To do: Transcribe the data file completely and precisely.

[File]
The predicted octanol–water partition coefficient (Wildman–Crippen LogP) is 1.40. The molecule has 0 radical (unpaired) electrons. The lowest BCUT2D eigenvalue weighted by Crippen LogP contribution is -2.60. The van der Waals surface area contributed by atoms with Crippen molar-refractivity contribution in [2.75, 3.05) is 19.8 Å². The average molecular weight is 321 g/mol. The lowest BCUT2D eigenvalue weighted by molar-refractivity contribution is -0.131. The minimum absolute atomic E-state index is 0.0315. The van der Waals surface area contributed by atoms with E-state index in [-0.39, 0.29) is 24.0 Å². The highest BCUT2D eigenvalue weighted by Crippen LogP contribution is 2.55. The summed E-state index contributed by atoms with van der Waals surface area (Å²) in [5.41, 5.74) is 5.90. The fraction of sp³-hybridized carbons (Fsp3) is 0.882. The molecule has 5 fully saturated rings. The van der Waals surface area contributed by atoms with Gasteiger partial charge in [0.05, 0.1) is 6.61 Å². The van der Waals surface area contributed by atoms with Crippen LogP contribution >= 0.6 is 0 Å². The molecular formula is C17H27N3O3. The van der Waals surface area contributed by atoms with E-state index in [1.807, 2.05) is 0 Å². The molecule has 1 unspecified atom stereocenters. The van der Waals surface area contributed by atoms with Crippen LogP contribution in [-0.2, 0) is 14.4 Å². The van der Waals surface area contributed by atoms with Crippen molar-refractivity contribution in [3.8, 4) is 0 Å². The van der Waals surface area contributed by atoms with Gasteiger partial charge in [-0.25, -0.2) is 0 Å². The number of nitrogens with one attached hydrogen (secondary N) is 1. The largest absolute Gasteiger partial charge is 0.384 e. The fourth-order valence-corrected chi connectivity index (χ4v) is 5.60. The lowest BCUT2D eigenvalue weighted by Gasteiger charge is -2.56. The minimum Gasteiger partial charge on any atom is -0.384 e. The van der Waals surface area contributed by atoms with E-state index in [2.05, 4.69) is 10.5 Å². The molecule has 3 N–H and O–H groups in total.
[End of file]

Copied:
The predicted octanol–water partition coefficient (Wildman–Crippen LogP) is 1.40. The molecule has 0 radical (unpaired) electrons. The lowest BCUT2D eigenvalue weighted by Crippen LogP contribution is -2.60. The van der Waals surface area contributed by atoms with Crippen molar-refractivity contribution in [2.75, 3.05) is 19.8 Å². The average molecular weight is 321 g/mol. The lowest BCUT2D eigenvalue weighted by molar-refractivity contribution is -0.131. The minimum absolute atomic E-state index is 0.0315. The van der Waals surface area contributed by atoms with E-state index in [-0.39, 0.29) is 24.0 Å². The highest BCUT2D eigenvalue weighted by Crippen LogP contribution is 2.55. The summed E-state index contributed by atoms with van der Waals surface area (Å²) in [5.41, 5.74) is 5.90. The fraction of sp³-hybridized carbons (Fsp3) is 0.882. The molecule has 5 fully saturated rings. The van der Waals surface area contributed by atoms with Gasteiger partial charge in [0.05, 0.1) is 6.61 Å². The van der Waals surface area contributed by atoms with Crippen LogP contribution >= 0.6 is 0 Å². The molecular formula is C17H27N3O3. The van der Waals surface area contributed by atoms with E-state index in [1.807, 2.05) is 0 Å². The molecule has 1 unspecified atom stereocenters. The van der Waals surface area contributed by atoms with Crippen LogP contribution in [-0.2, 0) is 14.4 Å². The van der Waals surface area contributed by atoms with Crippen molar-refractivity contribution in [3.8, 4) is 0 Å². The van der Waals surface area contributed by atoms with Gasteiger partial charge in [-0.25, -0.2) is 0 Å². The number of nitrogens with one attached hydrogen (secondary N) is 1. The largest absolute Gasteiger partial charge is 0.384 e. The fourth-order valence-corrected chi connectivity index (χ4v) is 5.60. The lowest BCUT2D eigenvalue weighted by Gasteiger charge is -2.56. The minimum Gasteiger partial charge on any atom is -0.384 e. The van der Waals surface area contributed by atoms with E-state index in [2.05, 4.69) is 10.5 Å². The molecule has 3 N–H and O–H groups in total.